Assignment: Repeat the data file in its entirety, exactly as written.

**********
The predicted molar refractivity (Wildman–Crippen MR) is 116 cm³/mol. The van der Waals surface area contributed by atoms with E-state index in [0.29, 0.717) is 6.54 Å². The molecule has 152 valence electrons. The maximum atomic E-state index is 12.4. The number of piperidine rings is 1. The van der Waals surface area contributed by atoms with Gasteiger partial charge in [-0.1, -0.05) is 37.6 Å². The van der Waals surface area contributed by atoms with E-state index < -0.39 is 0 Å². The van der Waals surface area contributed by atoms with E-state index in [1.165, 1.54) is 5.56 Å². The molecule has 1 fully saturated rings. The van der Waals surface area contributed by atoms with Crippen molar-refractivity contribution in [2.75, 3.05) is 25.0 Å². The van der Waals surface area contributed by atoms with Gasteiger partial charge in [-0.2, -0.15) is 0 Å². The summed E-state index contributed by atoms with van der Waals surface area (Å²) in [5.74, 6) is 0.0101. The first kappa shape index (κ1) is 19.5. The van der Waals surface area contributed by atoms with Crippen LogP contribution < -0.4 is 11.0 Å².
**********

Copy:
The predicted molar refractivity (Wildman–Crippen MR) is 116 cm³/mol. The van der Waals surface area contributed by atoms with E-state index in [0.29, 0.717) is 6.54 Å². The molecule has 152 valence electrons. The maximum atomic E-state index is 12.4. The number of piperidine rings is 1. The van der Waals surface area contributed by atoms with Gasteiger partial charge in [-0.1, -0.05) is 37.6 Å². The van der Waals surface area contributed by atoms with E-state index < -0.39 is 0 Å². The van der Waals surface area contributed by atoms with E-state index in [1.165, 1.54) is 5.56 Å². The molecule has 1 fully saturated rings. The van der Waals surface area contributed by atoms with Crippen molar-refractivity contribution in [2.75, 3.05) is 25.0 Å². The van der Waals surface area contributed by atoms with Gasteiger partial charge in [-0.2, -0.15) is 0 Å². The summed E-state index contributed by atoms with van der Waals surface area (Å²) in [5.74, 6) is 0.0101. The first kappa shape index (κ1) is 19.5. The van der Waals surface area contributed by atoms with Crippen LogP contribution < -0.4 is 11.0 Å².